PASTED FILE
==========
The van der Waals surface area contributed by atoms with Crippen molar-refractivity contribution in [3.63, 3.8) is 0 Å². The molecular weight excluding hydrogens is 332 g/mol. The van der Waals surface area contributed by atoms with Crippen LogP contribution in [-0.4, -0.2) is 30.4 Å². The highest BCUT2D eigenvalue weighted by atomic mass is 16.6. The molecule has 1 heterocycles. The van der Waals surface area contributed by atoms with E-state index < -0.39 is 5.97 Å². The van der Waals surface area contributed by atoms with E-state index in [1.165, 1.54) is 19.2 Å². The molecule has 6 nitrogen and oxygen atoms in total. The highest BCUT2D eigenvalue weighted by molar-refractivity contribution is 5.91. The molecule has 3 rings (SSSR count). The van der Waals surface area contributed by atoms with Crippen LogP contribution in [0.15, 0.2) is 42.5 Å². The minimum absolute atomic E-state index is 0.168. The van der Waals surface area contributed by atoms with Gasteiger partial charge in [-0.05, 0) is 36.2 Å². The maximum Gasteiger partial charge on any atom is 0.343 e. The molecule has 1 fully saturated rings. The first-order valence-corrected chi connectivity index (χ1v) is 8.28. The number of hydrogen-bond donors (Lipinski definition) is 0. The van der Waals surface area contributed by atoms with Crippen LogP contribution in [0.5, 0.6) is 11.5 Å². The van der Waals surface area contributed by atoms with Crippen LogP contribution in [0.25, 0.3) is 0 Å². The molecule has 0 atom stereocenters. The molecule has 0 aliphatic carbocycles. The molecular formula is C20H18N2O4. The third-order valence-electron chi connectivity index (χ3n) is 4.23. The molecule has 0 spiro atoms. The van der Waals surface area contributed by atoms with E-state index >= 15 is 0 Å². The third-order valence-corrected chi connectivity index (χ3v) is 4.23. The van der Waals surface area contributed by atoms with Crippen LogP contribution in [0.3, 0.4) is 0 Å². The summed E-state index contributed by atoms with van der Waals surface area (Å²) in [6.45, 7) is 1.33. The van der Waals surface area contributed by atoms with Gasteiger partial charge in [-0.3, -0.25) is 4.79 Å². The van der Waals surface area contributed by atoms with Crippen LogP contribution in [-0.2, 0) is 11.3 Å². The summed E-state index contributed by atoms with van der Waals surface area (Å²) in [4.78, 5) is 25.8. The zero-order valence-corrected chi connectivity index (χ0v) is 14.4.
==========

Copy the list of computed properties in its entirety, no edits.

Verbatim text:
The van der Waals surface area contributed by atoms with Crippen molar-refractivity contribution in [3.63, 3.8) is 0 Å². The molecular weight excluding hydrogens is 332 g/mol. The van der Waals surface area contributed by atoms with Crippen LogP contribution in [-0.4, -0.2) is 30.4 Å². The highest BCUT2D eigenvalue weighted by atomic mass is 16.6. The molecule has 1 heterocycles. The van der Waals surface area contributed by atoms with E-state index < -0.39 is 5.97 Å². The van der Waals surface area contributed by atoms with E-state index in [1.165, 1.54) is 19.2 Å². The molecule has 6 nitrogen and oxygen atoms in total. The highest BCUT2D eigenvalue weighted by molar-refractivity contribution is 5.91. The molecule has 3 rings (SSSR count). The van der Waals surface area contributed by atoms with Crippen LogP contribution in [0.15, 0.2) is 42.5 Å². The minimum absolute atomic E-state index is 0.168. The van der Waals surface area contributed by atoms with Gasteiger partial charge in [-0.05, 0) is 36.2 Å². The maximum Gasteiger partial charge on any atom is 0.343 e. The molecule has 1 fully saturated rings. The first-order valence-corrected chi connectivity index (χ1v) is 8.28. The number of hydrogen-bond donors (Lipinski definition) is 0. The van der Waals surface area contributed by atoms with Crippen LogP contribution in [0.5, 0.6) is 11.5 Å². The van der Waals surface area contributed by atoms with Crippen LogP contribution in [0.25, 0.3) is 0 Å². The molecule has 0 atom stereocenters. The molecule has 0 aliphatic carbocycles. The molecular formula is C20H18N2O4. The third-order valence-electron chi connectivity index (χ3n) is 4.23. The molecule has 0 spiro atoms. The van der Waals surface area contributed by atoms with E-state index >= 15 is 0 Å². The third-order valence-corrected chi connectivity index (χ3v) is 4.23. The van der Waals surface area contributed by atoms with Crippen LogP contribution in [0.3, 0.4) is 0 Å². The summed E-state index contributed by atoms with van der Waals surface area (Å²) in [6.45, 7) is 1.33. The van der Waals surface area contributed by atoms with Gasteiger partial charge in [-0.3, -0.25) is 4.79 Å². The van der Waals surface area contributed by atoms with Crippen LogP contribution in [-0.2, 0) is 11.3 Å². The summed E-state index contributed by atoms with van der Waals surface area (Å²) in [4.78, 5) is 25.8. The zero-order valence-corrected chi connectivity index (χ0v) is 14.4.